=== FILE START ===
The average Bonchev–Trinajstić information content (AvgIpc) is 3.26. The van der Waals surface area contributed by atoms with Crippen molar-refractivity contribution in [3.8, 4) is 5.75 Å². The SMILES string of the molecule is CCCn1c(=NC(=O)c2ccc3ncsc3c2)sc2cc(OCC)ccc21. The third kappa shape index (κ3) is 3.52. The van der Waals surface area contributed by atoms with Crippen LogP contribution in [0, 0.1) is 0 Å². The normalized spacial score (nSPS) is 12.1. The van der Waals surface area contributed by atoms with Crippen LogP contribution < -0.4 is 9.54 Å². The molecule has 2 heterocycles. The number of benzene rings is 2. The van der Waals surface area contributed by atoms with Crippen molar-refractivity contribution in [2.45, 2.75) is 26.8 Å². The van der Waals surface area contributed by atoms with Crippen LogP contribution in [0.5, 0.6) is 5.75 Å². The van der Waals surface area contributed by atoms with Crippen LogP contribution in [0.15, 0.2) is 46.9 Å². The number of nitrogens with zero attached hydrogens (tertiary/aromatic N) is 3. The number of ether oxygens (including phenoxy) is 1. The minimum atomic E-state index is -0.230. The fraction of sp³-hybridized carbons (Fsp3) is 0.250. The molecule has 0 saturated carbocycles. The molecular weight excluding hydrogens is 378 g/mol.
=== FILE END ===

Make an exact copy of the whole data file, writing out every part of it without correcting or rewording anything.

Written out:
The average Bonchev–Trinajstić information content (AvgIpc) is 3.26. The van der Waals surface area contributed by atoms with Crippen molar-refractivity contribution in [3.8, 4) is 5.75 Å². The SMILES string of the molecule is CCCn1c(=NC(=O)c2ccc3ncsc3c2)sc2cc(OCC)ccc21. The third kappa shape index (κ3) is 3.52. The van der Waals surface area contributed by atoms with Crippen LogP contribution in [0, 0.1) is 0 Å². The normalized spacial score (nSPS) is 12.1. The van der Waals surface area contributed by atoms with Crippen LogP contribution < -0.4 is 9.54 Å². The molecule has 2 heterocycles. The number of benzene rings is 2. The van der Waals surface area contributed by atoms with Crippen molar-refractivity contribution in [2.45, 2.75) is 26.8 Å². The van der Waals surface area contributed by atoms with Crippen LogP contribution in [0.5, 0.6) is 5.75 Å². The van der Waals surface area contributed by atoms with Crippen LogP contribution in [0.15, 0.2) is 46.9 Å². The number of nitrogens with zero attached hydrogens (tertiary/aromatic N) is 3. The number of ether oxygens (including phenoxy) is 1. The minimum atomic E-state index is -0.230. The fraction of sp³-hybridized carbons (Fsp3) is 0.250. The molecule has 0 saturated carbocycles. The molecular weight excluding hydrogens is 378 g/mol.